I’m continuing from a couple of weeks ago when I wrote about the exhibition of quilts in the barn at Cowslip Workshops, near Launceston in Cornwall, UK. Quilters were invited to participate in a challenge themed around a view through a window. This beautiful Celtic Cross quilt, View from my Window, with a background of the Cornish coast was made by my quilting friend from Cornwall, Lesley Coles.
Lesley writes, “Many of my quilts are inspired by Cornwall and the sea I can see through my window. I look over St. Austell Bay and The Gribben headland with the day mark to warn miners of the rocks below. The Celtic Cross, central to this window, represents my faith which is central to my life. The cross was inspired by the stained-glass window at St. Uny Church, Lelant.” I love the stained glass effect with all the different “stone” fabrics in the cross and the pastoral marine scene behind. This is a stunning quilt.
Here is another window quilt made by a local group, the Trevithick Quilters. Cornwall Through the Window of Time is made of 12 blocks pieced and hand appliqued by members of the group. Others in the group assembled and quilted this interesting quilt depicting a variety of local Cornish scenes. The detailed shot shows the remains of an old tin mine on Bodmin Moor.
I’m continuing from last week when I wrote about the exhibition of quilts in the barn at Cowslip Workshops, near Launceston in Cornwall, UK. The featured quilt today warrants a blog on its own so that you can enjoy the detailed photographs of this stunning piece. Quilters were invited to participate in a challenge themed around a view through a window. Kay Vanstowe depicted her own house and garden with colorful flowers and figures in the window observing the view. This quilt, (actually a pair of quilts), is entitled Raffi and his Grandad Looking Through the Window at Coombe: The Effects of Light On and Through Windows.
Kay writes, “I was inspired by this picture of Raffi looking out of the bedroom window. I also wanted to use this lovely piece of Liberty print material (The Garden Flowers) which I bought in Liberty’s, London a few years ago. I was also intrigued by the way the light had different effects on the various windows and glass door and I have tried to replicate this.” Check out the detailed shots to see the intricacies and how the quilting helps to pop highlight all the beautiful floors. I love the blackbird and birdhouse too! This is a charming work of art.
See my blogs from the last two weeks for more on the quilt shop, cafe and classes at Cowslip Workshops. Store owner Jo Colwill recently appropriated one of the large barns at the farm to use as an exhibition space for quilt shows. The inside is freshly painted and the walls were adorned with quilts made by Jo, local teachers and students. Most of Jo’s quilts are quilted by long-arm machine quilter, Sandy Chandler. Quilters in the area were invited to participate in a challenge themed around a view from a window. Some of these quilts will be highlighted in detail in my next two blogs. Here’s a sampling from this barn quilt show.
The row of the pictorial quilts are part of the View from a Window exhibit. The others above were all made by Jo.
The lovely antique-style medallion quilt, Cowslip Perrencombe, was machine pieced and hand appliqued by Anne Payne and machine quilted by Sandy Chandler. The pieced borders add so much to set off the delicate tree in the center. The quilt on the right is a delightful summery beach sampler made by teacher, Helen Brookham as a workshop sample.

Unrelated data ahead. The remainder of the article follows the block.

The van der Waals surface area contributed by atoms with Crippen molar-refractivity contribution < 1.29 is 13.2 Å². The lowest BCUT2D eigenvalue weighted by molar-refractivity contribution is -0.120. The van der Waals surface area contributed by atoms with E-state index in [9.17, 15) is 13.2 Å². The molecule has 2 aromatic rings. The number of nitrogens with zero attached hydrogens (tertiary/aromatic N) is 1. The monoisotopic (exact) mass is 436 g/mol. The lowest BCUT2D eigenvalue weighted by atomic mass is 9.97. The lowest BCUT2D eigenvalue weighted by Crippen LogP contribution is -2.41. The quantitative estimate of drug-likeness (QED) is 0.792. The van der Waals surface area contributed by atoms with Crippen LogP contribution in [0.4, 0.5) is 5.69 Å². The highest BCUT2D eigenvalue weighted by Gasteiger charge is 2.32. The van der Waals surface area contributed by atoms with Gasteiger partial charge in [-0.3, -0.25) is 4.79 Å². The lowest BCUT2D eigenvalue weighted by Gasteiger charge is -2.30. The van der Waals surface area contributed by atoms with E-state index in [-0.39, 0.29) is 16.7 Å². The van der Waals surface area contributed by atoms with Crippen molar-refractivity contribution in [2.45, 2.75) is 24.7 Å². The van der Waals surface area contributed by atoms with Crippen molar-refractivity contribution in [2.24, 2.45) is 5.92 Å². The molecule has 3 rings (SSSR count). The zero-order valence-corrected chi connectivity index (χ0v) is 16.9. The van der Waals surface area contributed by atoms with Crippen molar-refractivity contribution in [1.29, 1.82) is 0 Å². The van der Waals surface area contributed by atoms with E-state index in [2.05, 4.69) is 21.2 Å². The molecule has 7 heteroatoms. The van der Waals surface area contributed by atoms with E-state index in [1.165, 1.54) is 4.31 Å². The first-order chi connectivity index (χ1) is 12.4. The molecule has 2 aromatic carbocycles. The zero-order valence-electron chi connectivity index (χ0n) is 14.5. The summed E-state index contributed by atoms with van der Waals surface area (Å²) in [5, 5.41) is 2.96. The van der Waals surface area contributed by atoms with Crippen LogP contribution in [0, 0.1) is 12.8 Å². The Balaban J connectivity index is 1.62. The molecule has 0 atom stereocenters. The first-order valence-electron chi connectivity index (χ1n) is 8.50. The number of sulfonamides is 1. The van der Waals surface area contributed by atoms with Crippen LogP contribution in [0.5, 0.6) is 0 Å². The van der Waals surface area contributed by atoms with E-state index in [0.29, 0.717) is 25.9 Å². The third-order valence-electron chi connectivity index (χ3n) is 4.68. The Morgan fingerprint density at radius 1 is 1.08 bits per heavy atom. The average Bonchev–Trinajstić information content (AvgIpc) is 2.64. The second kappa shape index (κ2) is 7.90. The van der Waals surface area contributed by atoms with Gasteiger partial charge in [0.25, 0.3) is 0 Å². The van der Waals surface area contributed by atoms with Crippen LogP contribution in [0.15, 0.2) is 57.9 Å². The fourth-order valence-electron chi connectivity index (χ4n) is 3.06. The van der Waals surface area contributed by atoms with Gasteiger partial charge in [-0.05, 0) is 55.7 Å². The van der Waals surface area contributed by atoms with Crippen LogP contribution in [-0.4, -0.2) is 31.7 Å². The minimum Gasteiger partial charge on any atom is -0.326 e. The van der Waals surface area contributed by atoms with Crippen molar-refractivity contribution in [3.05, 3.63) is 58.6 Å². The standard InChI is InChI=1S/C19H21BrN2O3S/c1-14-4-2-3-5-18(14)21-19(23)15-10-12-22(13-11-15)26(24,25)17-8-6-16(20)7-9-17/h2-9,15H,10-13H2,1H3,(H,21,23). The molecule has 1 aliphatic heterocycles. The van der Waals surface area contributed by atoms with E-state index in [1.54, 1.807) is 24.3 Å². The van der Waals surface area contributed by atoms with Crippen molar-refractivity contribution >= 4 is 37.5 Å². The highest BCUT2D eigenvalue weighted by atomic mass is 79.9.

Do visit Cowslip Workshops if you are in the Launceston area, (Cornwall, UK).
My local quilt guild, Kitsap Quilters’ Guild, held their annual show last weekend. It was successful and everything ran smoothly. I’m blown away when I consider what it takes to put on an event like this with all the volunteers and the hours they contribute. Our Quilt Show Chair, Gail Mann, did an outstanding job with excellent planning and communication with all the various quilt show committee people. This was our 31st show and our experienced members know what to do. Our quilt hanging techniques have improved dramatically in the 25 years that I have been with the guild and the drop-off check in, and take-down procedures are slick. The pictures below illustrate some of the many components of our show.
First of all there’s the quilts! We had 199 in the show, plus a special exhibit from our talented featured artist, Ann Trujillo. I will post more pictures in subsequent blogs.
The first quilt right by the entrance which captivated the attention of show-goers was our opportunity quilt, Glacial Stars, designed by yours truly, pieced by me with major help from other trusty guild members, and beautifully machine quilted by Gladys Schulz, (more on this one in another blog). I’m proud to say that over 7,000 chances have been sold. Also near the entrance door, there was a welcoming membership information table.
Here’s the lucky recipient of two of the silent auction baskets. There were over 60 baskets containing items donated by guild members and local businesses. This is quite a fundraiser for the guild and putting together the baskets was a tremendous amount of work. We also had a guild boutique, where members could sell unwanted fabric, books, half-done projects etc with 10% going to the guild. The other picture shows some of the many quilts made for our Kitsap Snuggles program and two quilters busy at work piecing quilts. The quilts are wrapped around dolls and stuffed animals and distributed throughout Kitsap County to children in crisis and children with cancer.
Of course, the quilt show would not be complete without our vendors giving everyone the opportunity to go shopping!
I hope that you will be able to support quilt shows in your area and that you will express you appreciation to the volunteers who you meet and who make it all happen.